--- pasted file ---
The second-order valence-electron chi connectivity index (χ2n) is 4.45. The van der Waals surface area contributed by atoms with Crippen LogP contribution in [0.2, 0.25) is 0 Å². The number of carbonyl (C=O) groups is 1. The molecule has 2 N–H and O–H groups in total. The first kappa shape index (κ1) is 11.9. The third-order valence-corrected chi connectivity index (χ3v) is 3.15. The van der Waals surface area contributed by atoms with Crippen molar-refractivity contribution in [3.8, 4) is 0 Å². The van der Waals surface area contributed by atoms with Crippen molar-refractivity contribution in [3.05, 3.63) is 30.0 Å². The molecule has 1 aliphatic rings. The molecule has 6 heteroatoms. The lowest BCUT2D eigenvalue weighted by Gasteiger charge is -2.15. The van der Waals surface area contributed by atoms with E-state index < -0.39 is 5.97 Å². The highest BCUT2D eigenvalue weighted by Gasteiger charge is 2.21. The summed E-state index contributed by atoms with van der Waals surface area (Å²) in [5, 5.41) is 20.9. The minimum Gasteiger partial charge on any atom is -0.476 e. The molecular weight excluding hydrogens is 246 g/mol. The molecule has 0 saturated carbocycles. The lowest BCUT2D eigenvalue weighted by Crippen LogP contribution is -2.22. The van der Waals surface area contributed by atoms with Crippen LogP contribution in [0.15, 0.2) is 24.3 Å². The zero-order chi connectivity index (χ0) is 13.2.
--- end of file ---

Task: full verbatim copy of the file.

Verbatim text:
The second-order valence-electron chi connectivity index (χ2n) is 4.45. The van der Waals surface area contributed by atoms with Crippen LogP contribution in [0.2, 0.25) is 0 Å². The number of carbonyl (C=O) groups is 1. The molecule has 2 N–H and O–H groups in total. The first kappa shape index (κ1) is 11.9. The third-order valence-corrected chi connectivity index (χ3v) is 3.15. The van der Waals surface area contributed by atoms with Crippen molar-refractivity contribution in [3.8, 4) is 0 Å². The van der Waals surface area contributed by atoms with Crippen molar-refractivity contribution in [3.05, 3.63) is 30.0 Å². The molecule has 1 aliphatic rings. The molecule has 6 heteroatoms. The lowest BCUT2D eigenvalue weighted by Gasteiger charge is -2.15. The van der Waals surface area contributed by atoms with E-state index < -0.39 is 5.97 Å². The highest BCUT2D eigenvalue weighted by Gasteiger charge is 2.21. The summed E-state index contributed by atoms with van der Waals surface area (Å²) in [5, 5.41) is 20.9. The minimum Gasteiger partial charge on any atom is -0.476 e. The molecular weight excluding hydrogens is 246 g/mol. The molecule has 0 saturated carbocycles. The lowest BCUT2D eigenvalue weighted by Crippen LogP contribution is -2.22. The van der Waals surface area contributed by atoms with Crippen LogP contribution in [0.15, 0.2) is 24.3 Å². The zero-order chi connectivity index (χ0) is 13.2.